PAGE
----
EMV is the metric system of payment systems: It's widely deployed around the world, with the notable exception of the U.S. Current plans are to roll out EMV in the U.S. in 2015 or 2016, but we've been waiting a long time.
I've used EMV cards for years, because I do a lot of international travel for work. Early on, I had great hopes that they would solve a lot of security problems, but I have come to see their shortcomings. Yes, EMV cards are more secure than traditional credit cards, but many of them still retain a magnetic stripe, for purposes of backwards compatibility. So an unscrupulous merchant can swipe an EMV card through the reader, and there you are, back at square one. If you have an EMV card, remember that there is no reason for the merchant to swipe it, so just refuse to hand it over.
Another problem is that the chip itself can present POS terminals with your account number. That means that a POS terminal infected by malware could harvest account data. Combine that with a static PIN, and it's quite possible to compromise an EMV card. In fact, it happened to me in Singapore last year.
Verdict: EMV is far better than mag-stripe, but it sure isn't a silver bullet.
Google Wallet and Apple Pay. These contactless payment systems use near-field communication (NFC) technology for communication between a smartphone and a POS terminal. And both systems use a technique called tokenization, whereby the actual account number is not presented to the merchant. One-time tokens are used so that eavesdroppers, including malware on a smartphone or POS terminal, will not be able to reuse any information they may be able to collect.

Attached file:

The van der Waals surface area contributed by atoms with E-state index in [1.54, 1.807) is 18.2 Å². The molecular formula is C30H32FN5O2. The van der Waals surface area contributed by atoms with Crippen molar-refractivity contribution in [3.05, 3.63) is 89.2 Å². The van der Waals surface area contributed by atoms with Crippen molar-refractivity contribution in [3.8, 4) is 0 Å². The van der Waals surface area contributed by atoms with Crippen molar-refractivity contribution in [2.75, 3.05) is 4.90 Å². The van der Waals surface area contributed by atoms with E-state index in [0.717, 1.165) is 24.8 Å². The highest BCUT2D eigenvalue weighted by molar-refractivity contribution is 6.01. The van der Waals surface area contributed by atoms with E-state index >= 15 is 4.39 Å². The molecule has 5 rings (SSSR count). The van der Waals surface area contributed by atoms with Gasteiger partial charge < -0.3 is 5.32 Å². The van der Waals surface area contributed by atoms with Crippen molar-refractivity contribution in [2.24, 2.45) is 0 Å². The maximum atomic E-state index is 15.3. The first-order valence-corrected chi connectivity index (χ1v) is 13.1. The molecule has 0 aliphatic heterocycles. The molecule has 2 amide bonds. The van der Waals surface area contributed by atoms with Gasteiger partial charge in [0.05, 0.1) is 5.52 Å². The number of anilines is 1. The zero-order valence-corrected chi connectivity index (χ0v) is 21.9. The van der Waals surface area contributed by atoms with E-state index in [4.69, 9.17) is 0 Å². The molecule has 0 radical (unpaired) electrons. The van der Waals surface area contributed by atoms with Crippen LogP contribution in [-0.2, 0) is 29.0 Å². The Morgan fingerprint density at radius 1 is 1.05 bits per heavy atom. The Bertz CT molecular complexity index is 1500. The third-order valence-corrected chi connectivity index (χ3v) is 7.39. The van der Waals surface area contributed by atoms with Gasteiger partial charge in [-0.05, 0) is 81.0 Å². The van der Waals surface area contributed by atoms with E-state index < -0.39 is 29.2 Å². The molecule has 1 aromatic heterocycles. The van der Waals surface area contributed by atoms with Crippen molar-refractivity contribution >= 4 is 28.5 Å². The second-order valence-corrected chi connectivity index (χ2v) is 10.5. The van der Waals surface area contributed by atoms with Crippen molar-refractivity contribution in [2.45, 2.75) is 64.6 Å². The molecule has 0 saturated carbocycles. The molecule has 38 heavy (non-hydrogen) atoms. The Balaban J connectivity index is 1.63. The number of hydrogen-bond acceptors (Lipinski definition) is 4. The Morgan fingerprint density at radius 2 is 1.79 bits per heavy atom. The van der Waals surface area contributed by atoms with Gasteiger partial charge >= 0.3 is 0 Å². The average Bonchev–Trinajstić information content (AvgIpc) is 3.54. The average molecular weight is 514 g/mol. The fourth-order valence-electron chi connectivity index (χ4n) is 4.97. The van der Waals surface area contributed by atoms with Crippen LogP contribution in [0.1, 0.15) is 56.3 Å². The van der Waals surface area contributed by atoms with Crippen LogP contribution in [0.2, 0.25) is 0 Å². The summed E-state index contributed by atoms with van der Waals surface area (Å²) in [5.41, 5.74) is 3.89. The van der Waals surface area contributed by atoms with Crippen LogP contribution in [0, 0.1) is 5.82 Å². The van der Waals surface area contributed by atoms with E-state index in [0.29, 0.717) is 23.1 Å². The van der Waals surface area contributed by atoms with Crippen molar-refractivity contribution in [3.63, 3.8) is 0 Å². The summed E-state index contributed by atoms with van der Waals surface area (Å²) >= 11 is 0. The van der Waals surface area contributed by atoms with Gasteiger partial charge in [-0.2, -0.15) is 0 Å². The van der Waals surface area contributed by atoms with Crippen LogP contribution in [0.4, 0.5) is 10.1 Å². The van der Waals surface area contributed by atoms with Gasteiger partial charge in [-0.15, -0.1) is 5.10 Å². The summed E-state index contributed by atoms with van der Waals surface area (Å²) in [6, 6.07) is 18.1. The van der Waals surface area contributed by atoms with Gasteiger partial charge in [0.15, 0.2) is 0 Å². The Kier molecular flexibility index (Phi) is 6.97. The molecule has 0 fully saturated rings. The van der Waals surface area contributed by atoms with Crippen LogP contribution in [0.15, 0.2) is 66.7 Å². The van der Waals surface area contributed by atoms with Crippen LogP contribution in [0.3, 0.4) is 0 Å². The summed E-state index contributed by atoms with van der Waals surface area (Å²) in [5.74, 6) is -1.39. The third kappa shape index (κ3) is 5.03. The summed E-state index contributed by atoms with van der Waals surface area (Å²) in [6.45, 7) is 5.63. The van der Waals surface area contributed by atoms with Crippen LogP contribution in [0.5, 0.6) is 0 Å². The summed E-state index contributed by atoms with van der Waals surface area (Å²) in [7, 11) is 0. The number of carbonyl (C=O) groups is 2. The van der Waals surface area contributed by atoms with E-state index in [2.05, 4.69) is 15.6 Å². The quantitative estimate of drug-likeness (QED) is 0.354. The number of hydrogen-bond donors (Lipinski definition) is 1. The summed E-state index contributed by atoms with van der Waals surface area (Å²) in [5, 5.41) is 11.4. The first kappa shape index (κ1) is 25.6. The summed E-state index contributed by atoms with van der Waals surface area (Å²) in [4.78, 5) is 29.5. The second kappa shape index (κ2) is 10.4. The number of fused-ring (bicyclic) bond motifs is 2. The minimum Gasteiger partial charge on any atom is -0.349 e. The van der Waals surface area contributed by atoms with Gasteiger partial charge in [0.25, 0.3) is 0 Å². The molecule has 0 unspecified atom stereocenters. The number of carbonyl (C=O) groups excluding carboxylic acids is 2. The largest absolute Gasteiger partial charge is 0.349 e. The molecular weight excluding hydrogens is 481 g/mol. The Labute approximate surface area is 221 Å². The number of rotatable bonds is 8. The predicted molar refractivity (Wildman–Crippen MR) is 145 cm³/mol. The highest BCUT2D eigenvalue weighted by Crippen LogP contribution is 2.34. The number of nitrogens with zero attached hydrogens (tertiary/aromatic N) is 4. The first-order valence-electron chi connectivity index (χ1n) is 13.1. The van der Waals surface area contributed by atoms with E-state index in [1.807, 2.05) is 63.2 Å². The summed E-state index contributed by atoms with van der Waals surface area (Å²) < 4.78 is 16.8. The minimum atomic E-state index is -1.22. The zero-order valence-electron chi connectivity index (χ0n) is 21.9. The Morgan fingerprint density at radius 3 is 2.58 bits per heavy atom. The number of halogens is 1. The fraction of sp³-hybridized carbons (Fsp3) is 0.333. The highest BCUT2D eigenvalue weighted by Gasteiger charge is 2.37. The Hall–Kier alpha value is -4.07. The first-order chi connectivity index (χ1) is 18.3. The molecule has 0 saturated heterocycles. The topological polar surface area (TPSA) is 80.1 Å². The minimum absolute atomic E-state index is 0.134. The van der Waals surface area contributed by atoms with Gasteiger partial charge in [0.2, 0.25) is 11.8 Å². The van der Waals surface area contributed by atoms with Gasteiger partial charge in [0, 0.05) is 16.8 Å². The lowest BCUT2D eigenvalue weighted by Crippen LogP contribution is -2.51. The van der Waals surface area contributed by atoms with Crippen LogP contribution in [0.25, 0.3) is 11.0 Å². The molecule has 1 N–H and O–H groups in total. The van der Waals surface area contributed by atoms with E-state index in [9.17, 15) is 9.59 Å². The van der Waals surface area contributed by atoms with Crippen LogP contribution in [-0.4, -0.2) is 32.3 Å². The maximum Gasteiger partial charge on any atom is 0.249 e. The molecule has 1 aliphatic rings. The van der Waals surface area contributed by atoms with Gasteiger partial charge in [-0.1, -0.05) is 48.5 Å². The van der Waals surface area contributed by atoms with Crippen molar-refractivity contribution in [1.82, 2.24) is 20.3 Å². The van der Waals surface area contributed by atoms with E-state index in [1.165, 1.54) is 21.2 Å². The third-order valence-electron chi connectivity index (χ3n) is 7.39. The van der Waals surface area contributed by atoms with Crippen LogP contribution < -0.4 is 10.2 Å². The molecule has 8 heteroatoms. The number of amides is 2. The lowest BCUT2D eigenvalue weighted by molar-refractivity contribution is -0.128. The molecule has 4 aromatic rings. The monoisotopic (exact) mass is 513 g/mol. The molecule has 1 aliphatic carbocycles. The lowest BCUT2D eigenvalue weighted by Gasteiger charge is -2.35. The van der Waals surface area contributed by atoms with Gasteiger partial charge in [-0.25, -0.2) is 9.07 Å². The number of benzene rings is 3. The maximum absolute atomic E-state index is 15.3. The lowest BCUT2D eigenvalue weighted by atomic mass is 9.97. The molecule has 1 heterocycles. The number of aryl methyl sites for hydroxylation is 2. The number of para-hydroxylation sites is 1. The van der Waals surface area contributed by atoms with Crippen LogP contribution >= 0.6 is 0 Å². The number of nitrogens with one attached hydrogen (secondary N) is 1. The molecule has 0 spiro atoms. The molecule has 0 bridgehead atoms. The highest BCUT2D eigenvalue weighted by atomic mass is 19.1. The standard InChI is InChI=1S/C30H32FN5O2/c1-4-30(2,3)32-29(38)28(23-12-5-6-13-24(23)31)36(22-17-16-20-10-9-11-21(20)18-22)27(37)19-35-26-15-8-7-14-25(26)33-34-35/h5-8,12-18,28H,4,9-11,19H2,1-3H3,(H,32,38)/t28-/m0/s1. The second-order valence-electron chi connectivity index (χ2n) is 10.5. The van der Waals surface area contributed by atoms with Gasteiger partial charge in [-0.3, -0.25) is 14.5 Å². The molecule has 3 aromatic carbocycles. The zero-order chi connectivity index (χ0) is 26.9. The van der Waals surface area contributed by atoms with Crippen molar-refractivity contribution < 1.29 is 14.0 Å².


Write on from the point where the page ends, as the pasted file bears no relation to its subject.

But Google Wallet and Apple Pay treat account data very differently. Google Wallet stores account data at the back end, in Google's cloud service, while Apple Pay doesn't present account data to either the merchant or Apple itself. The account itself is held only by the card issuers.
Verdict: Both Google Wallet and Apple Pay are substantially more secure than mag-stripe systems, and arguably more secure than EMV. Why isn't everyone on the planet using them?
Well, for starters, they both require current or recent model smartphones to function. That makes the cost of entry pretty high.
And not all merchants are supporting Google Wallet or Apple Pay yet. That situation is improving pretty rapidly. A vast array of banks have lined up to support one or both systems, and new merchants promising support seem to be popping up weekly (including, notably, the U.S. government). Square, whose Wallet app I already mentioned, has announced that it will be coming out with Apple Pay support later this year. That could be a huge boost for Apple Pay, since small-to-medium-sized merchants will be able to support the system without having to buy expensive new POS terminals.
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